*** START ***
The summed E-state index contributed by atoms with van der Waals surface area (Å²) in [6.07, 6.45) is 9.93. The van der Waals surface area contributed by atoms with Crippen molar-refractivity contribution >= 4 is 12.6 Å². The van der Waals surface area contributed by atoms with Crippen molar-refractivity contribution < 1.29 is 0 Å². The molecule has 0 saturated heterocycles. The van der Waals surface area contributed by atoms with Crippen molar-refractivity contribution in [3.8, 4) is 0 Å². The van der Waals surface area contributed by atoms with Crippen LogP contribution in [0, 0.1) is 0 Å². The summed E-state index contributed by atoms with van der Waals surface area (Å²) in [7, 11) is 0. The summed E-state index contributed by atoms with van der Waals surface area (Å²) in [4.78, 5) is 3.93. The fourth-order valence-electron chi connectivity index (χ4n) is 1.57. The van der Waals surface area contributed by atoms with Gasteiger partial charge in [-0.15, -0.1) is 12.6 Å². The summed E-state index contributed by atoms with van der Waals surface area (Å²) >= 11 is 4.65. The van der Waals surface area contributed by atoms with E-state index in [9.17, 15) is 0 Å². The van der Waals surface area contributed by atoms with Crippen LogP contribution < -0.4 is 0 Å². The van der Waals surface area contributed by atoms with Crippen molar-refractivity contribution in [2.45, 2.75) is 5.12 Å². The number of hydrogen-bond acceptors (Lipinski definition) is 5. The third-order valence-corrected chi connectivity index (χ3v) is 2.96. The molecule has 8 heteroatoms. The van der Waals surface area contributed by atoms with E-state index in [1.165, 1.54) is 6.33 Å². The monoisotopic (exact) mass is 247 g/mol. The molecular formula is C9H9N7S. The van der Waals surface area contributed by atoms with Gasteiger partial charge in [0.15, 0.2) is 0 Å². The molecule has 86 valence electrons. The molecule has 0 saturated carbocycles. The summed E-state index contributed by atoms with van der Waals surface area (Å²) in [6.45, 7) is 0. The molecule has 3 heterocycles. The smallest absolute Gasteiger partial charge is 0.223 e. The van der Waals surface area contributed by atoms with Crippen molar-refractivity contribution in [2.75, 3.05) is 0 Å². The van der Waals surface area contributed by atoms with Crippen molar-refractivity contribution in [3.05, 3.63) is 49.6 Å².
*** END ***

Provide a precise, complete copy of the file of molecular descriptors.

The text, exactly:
The summed E-state index contributed by atoms with van der Waals surface area (Å²) in [6.07, 6.45) is 9.93. The van der Waals surface area contributed by atoms with Crippen molar-refractivity contribution >= 4 is 12.6 Å². The van der Waals surface area contributed by atoms with Crippen molar-refractivity contribution < 1.29 is 0 Å². The molecule has 0 saturated heterocycles. The van der Waals surface area contributed by atoms with Crippen molar-refractivity contribution in [3.8, 4) is 0 Å². The van der Waals surface area contributed by atoms with Crippen LogP contribution in [0, 0.1) is 0 Å². The summed E-state index contributed by atoms with van der Waals surface area (Å²) in [7, 11) is 0. The summed E-state index contributed by atoms with van der Waals surface area (Å²) in [4.78, 5) is 3.93. The fourth-order valence-electron chi connectivity index (χ4n) is 1.57. The van der Waals surface area contributed by atoms with Gasteiger partial charge in [-0.15, -0.1) is 12.6 Å². The summed E-state index contributed by atoms with van der Waals surface area (Å²) >= 11 is 4.65. The van der Waals surface area contributed by atoms with E-state index in [9.17, 15) is 0 Å². The van der Waals surface area contributed by atoms with Crippen LogP contribution < -0.4 is 0 Å². The van der Waals surface area contributed by atoms with Crippen molar-refractivity contribution in [2.45, 2.75) is 5.12 Å². The number of hydrogen-bond acceptors (Lipinski definition) is 5. The third-order valence-corrected chi connectivity index (χ3v) is 2.96. The molecule has 8 heteroatoms. The van der Waals surface area contributed by atoms with E-state index in [1.165, 1.54) is 6.33 Å². The monoisotopic (exact) mass is 247 g/mol. The molecular formula is C9H9N7S. The van der Waals surface area contributed by atoms with Gasteiger partial charge in [0.15, 0.2) is 0 Å². The molecule has 86 valence electrons. The molecule has 0 saturated carbocycles. The summed E-state index contributed by atoms with van der Waals surface area (Å²) in [6.45, 7) is 0. The molecule has 3 heterocycles. The smallest absolute Gasteiger partial charge is 0.223 e. The van der Waals surface area contributed by atoms with Crippen molar-refractivity contribution in [2.75, 3.05) is 0 Å². The van der Waals surface area contributed by atoms with Crippen molar-refractivity contribution in [3.05, 3.63) is 49.6 Å².